Copper Removal Efficiency in a Surface Water and Compartmentalization in the Floating Fern Salvinia minima
International Journal of Environmental Monitoring and Analysis
Volume 2, Issue 6-1, December 2014, Pages: 42-47
Received: Oct. 31, 2014;
Accepted: Nov. 20, 2014;
Published: Dec. 27, 2014
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María Victoria Casares, Bernardino Rivadavia National Museum of Natural History-National Council of Scientific and Technical Research (CONICET), Avenida Ángel Gallardo 470 (C1405DJR), Buenos Aires, Argentina
Laura I. de Cabo, Bernardino Rivadavia National Museum of Natural History-National Council of Scientific and Technical Research (CONICET), Avenida Ángel Gallardo 470 (C1405DJR), Buenos Aires, Argentina
Rafael S. Seoane, Faculty of Engineering, University of Buenos Aires, Avenida Las Heras 2214, (C1127AAR), Buenos Aires, Argentina; National Water Institute, Autopista Ezeiza-Cañuelas, Tramo Jorge Newbery km 1.62 (1802) Ezeiza, Buenos Aires, Argentina
Alicia Fabrizio de Iorio, Faculty of Agronomy, University of Buenos Aires, Avenida San Martín 4453 (C1417DSE), Buenos Aires, Argentina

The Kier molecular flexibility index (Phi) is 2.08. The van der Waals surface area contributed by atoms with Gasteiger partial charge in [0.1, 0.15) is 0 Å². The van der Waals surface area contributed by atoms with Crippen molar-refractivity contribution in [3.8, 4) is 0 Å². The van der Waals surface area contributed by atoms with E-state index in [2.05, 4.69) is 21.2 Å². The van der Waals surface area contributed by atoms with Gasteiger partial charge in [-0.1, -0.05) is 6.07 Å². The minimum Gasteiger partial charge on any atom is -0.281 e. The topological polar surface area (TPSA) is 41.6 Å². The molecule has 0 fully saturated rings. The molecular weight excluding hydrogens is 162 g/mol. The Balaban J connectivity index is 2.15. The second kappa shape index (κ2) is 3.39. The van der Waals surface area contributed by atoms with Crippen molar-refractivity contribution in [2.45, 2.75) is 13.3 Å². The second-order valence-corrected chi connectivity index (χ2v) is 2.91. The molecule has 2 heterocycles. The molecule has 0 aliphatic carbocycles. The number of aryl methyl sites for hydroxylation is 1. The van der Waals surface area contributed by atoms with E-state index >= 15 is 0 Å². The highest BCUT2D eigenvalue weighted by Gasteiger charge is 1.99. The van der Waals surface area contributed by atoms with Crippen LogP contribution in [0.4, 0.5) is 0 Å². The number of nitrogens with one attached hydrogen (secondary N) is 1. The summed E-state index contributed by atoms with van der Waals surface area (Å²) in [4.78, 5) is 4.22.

In order to determine copper removal efficiency and compartmentalization in the free floating fern S. minima, a bioassay was performed in which plants were exposed to increasing copper concentrations in the range of 1 to 30 mg Cu L-1 for six days in Pilcomayo River surface water. S. minima accumulated the metal in a dose-dependent manner. Metal concentration was from 6.5 to 3.9 times higher in the submerged biomass in comparison to the aerial biomass in all treatments reflecting a poor mobility of copper between plant tissues. In both biomasses, most of the copper was localized in the extracellular compartment and increased lineally with increasing concentration of copper in water. The intracellular fraction increased following a polynomial function. The physicochemical characteristics of the experimental water influenced copper bioavailability inducing copper precipitation and the high concentration of calcium may have exerted a protective effect limiting metal entrance to cells. The values of the BCF and of the dry biomass weight that corresponded to copper showed that in Pilcomayo River water S. minima showed a copper removal efficiency not of a hyperaccumulator but of an effective accumulator.
María Victoria Casares,
Laura I. de Cabo,
Rafael S. Seoane,
Alicia Fabrizio de Iorio,
Copper Removal Efficiency in a Surface Water and Compartmentalization in the Floating Fern Salvinia minima, International Journal of Environmental Monitoring and Analysis. Special Issue: Environmental Science and Treatment Technology.
Vol. 2, No. 6-1,
2014, pp. 42-47.
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